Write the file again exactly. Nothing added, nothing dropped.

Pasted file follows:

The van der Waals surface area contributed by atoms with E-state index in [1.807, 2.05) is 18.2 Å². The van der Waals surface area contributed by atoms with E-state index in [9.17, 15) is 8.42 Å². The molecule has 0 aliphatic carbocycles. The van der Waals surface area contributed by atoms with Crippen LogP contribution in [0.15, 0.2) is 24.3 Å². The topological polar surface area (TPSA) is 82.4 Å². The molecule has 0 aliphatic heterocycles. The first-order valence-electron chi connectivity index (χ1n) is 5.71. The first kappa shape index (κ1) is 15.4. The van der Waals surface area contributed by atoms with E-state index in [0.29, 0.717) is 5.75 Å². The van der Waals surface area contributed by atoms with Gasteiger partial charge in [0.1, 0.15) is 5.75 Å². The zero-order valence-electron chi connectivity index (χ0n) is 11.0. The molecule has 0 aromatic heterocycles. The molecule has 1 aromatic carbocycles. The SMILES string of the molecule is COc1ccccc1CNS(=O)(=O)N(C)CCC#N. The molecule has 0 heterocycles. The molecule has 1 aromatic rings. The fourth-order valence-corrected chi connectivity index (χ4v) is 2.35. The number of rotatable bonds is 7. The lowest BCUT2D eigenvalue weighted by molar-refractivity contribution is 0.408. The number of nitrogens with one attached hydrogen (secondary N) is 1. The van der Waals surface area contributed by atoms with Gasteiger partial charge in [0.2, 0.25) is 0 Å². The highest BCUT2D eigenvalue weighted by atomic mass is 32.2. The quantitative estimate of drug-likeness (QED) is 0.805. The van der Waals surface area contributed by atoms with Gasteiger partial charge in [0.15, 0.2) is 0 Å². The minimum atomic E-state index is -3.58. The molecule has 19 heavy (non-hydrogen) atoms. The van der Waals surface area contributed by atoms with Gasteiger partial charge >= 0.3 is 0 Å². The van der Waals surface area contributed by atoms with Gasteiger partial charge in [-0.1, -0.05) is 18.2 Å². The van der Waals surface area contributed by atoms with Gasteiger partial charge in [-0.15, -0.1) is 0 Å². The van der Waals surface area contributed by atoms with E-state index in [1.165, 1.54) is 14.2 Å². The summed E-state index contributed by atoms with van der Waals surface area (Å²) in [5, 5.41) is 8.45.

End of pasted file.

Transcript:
The van der Waals surface area contributed by atoms with E-state index in [1.807, 2.05) is 18.2 Å². The van der Waals surface area contributed by atoms with E-state index in [9.17, 15) is 8.42 Å². The molecule has 0 aliphatic carbocycles. The van der Waals surface area contributed by atoms with Crippen LogP contribution in [0.15, 0.2) is 24.3 Å². The topological polar surface area (TPSA) is 82.4 Å². The molecule has 0 aliphatic heterocycles. The first-order valence-electron chi connectivity index (χ1n) is 5.71. The first kappa shape index (κ1) is 15.4. The van der Waals surface area contributed by atoms with E-state index in [0.29, 0.717) is 5.75 Å². The van der Waals surface area contributed by atoms with Gasteiger partial charge in [0.1, 0.15) is 5.75 Å². The zero-order valence-electron chi connectivity index (χ0n) is 11.0. The molecule has 0 aromatic heterocycles. The molecule has 1 aromatic carbocycles. The SMILES string of the molecule is COc1ccccc1CNS(=O)(=O)N(C)CCC#N. The molecule has 0 heterocycles. The molecule has 1 aromatic rings. The fourth-order valence-corrected chi connectivity index (χ4v) is 2.35. The number of rotatable bonds is 7. The lowest BCUT2D eigenvalue weighted by molar-refractivity contribution is 0.408. The number of nitrogens with one attached hydrogen (secondary N) is 1. The van der Waals surface area contributed by atoms with Gasteiger partial charge in [0.2, 0.25) is 0 Å². The highest BCUT2D eigenvalue weighted by atomic mass is 32.2. The quantitative estimate of drug-likeness (QED) is 0.805. The van der Waals surface area contributed by atoms with Gasteiger partial charge in [0.15, 0.2) is 0 Å². The minimum atomic E-state index is -3.58. The molecule has 19 heavy (non-hydrogen) atoms. The van der Waals surface area contributed by atoms with Gasteiger partial charge >= 0.3 is 0 Å². The van der Waals surface area contributed by atoms with Gasteiger partial charge in [-0.1, -0.05) is 18.2 Å². The van der Waals surface area contributed by atoms with Gasteiger partial charge in [-0.15, -0.1) is 0 Å². The van der Waals surface area contributed by atoms with E-state index in [1.165, 1.54) is 14.2 Å². The summed E-state index contributed by atoms with van der Waals surface area (Å²) in [5, 5.41) is 8.45.